It's hard, however, to really hate on any of these movies, regardless of how lame the subplots may be. No one watches a Marx Brothers movie to see if the romantic leads get together at the end. You watch At the Circus to laugh—and you will, especially when Groucho and Chico interrogate Little Prof. Atom (Jerry Marenghi, Wizard of Oz) in his miniature dressing room. A Day at the Races may be a perfect unity of a traditional Hollywood story and the Marx Brothers' vaudeville act, but the rest of the movies in the set are undeniably funny.

The four films collected in this set remain relevant and watchable. They peddle a form of anarchy that's hard to measure in this day and age, but their brand remains inoffensive (well, until that blackface scene in A Day at the Races) and indefatigable. According to an interviewee in the supplement On Your Marx, Get Set, Go!, A Day at the Races is considered the Marx Brothers' last great film. As far as this collection is concerned, that statement stands true.

It should be noted that these four films are the same releases that came out in 2004. The various bonus features, scratchy video transfers, and mono sound are all the same. The only thing new here is that these four films have been dumped on to two, double-sided DVDs. If you didn't pick up the larger box set these were first released in, or the individual discs, then at least you're in for a good set of supplements for a decent price. Each disc comes with a vintage short film and some old school cartoons. A Day at the Races also comes with a short featurette on the trio along with a commentary track by author Glenn Mitchell. The vintage cartoons and shorts may be of interest to some, but it would have been nicer to have film-specific featurettes instead.

Closing Statement

Essentially, TCM Greatest Classic Films Collection: Marx Brothers is a double dip of four previously released DVDs. So if you don't already have these discs as part of some larger collection, then they're certainly worth checking out. The Marx Brothers are as hilarious as ever, it's wading through the cheesy subplots and musical numbers that feels a little out of date.

The Verdict

Not Guilty! Guilty! Not Guilty! Guilty!

Give us your feedback!

Did we give TCM Greatest Classic Films Collection: Marx Brothers a fair trial? yes / no

Share This Review


Follow DVD Verdict


DVD Reviews Quick Index

• DVD Releases
• Recent DVD Reviews
• Search for a DVD review...

Genres

• Classic
• Comedy

Scales of Justice, A Day At The Races

Video: 75
Audio: 80
Extras: 75
Acting: 88
Story: 87
Judgment: 90

Perp Profile, A Day At The Races

Studio: Warner Bros.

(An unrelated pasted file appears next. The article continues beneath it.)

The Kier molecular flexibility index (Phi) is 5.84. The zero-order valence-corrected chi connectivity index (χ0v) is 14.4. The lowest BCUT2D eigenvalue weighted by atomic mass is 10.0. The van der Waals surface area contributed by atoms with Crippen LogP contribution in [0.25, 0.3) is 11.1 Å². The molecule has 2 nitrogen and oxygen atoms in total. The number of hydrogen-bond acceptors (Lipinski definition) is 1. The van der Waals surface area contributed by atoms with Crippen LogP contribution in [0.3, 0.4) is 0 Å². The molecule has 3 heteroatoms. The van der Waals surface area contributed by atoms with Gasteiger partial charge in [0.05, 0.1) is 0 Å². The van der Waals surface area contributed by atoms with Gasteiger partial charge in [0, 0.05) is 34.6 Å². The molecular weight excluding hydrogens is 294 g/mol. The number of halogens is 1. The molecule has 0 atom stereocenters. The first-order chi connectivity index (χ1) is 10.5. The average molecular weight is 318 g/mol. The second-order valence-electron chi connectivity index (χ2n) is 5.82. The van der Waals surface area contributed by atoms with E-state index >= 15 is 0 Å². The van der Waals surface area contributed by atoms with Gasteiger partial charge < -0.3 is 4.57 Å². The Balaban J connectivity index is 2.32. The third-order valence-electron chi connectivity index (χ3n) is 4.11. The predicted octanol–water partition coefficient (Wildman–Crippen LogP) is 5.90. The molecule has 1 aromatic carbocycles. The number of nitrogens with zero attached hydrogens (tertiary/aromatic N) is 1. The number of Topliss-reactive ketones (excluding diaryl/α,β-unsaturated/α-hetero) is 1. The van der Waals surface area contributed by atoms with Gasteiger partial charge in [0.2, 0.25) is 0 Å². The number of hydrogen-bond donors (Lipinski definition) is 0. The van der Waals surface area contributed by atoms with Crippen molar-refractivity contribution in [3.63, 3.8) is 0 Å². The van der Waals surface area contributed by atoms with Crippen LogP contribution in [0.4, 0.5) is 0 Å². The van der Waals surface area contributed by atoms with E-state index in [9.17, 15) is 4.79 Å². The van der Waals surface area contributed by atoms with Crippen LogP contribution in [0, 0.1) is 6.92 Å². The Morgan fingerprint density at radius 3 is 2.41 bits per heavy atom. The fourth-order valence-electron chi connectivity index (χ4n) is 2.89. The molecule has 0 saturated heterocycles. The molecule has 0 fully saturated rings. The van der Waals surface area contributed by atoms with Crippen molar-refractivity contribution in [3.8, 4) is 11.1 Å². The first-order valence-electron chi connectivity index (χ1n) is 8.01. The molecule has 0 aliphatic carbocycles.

Video Formats:
• Full Frame
Audio Formats:
• Dolby Digital 1.0 Mono (English)
Subtitles:
• English
• French
• Spanish
Running Time: 109 Minutes
Release Year: 1937
MPAA Rating: Not Rated

Distinguishing Marks, A Day At The Races

• Commentary
• Featurette
• Short Film
• Vintage Cartoons
• Bonus Audio
• Radio Promo
• Trailer

Scales of Justice, Room Service

Video: 73
Audio: 80
Extras: 70
Acting: 89
Story: 86
Judgment: 85

Perp Profile, Room Service

Studio: Warner Bros.
Video Formats:
• Full Frame
Audio Formats:
• Dolby Digital 1.0 Mono (English)
Subtitles:
• English
• French
• Spanish
Running Time: 78 Minutes
Release Year: 1938
MPAA Rating: Not Rated

Distinguishing Marks, Room Service

• Short Film
• Vintage Cartoon
• Trailer

Scales of Justice, At The Circus

Video: 78
Audio: 83
Extras: 68
Acting: 84
Story: 80
Judgment: 82

Perp Profile, At The Circus

Studio: Warner Bros.
Video Formats:
• Full Frame
Audio Formats:
• Dolby Digital 1.0 Mono (English)
Subtitles:
• English
• French
• Spanish
Running Time: 87 Minutes
Release Year: 1939
MPAA Rating: Not Rated

Distinguishing Marks, At The Circus

• Short Film
• Vintage Cartoon
• Trailer

Scales of Justice, A Night In Casablanca

Video: 75
Audio: 80
Extras: 70
Acting: 85
Story: 80
Judgment: 80

Perp Profile, A Night In Casablanca

Studio: Warner Bros.
Video Formats:
• Full Frame
Audio Formats:
• Dolby Digital 1.0 Mono (English)
Subtitles:
• English
• French
• Spanish
Running Time: 85 Minutes
Release Year: 1946
MPAA Rating: Not Rated

Distinguishing Marks, A Night In Casablanca

• Short Film
• Vintage Cartoon








DVD | Blu-ray | Upcoming DVD Releases | About | Staff | Jobs | Contact | Subscribe | Find us on Google+ | Privacy Policy

Review content copyright © 2010 Michael Rubino; Site design and review layout copyright © 2014 Verdict Partners LLC. All rights reserved.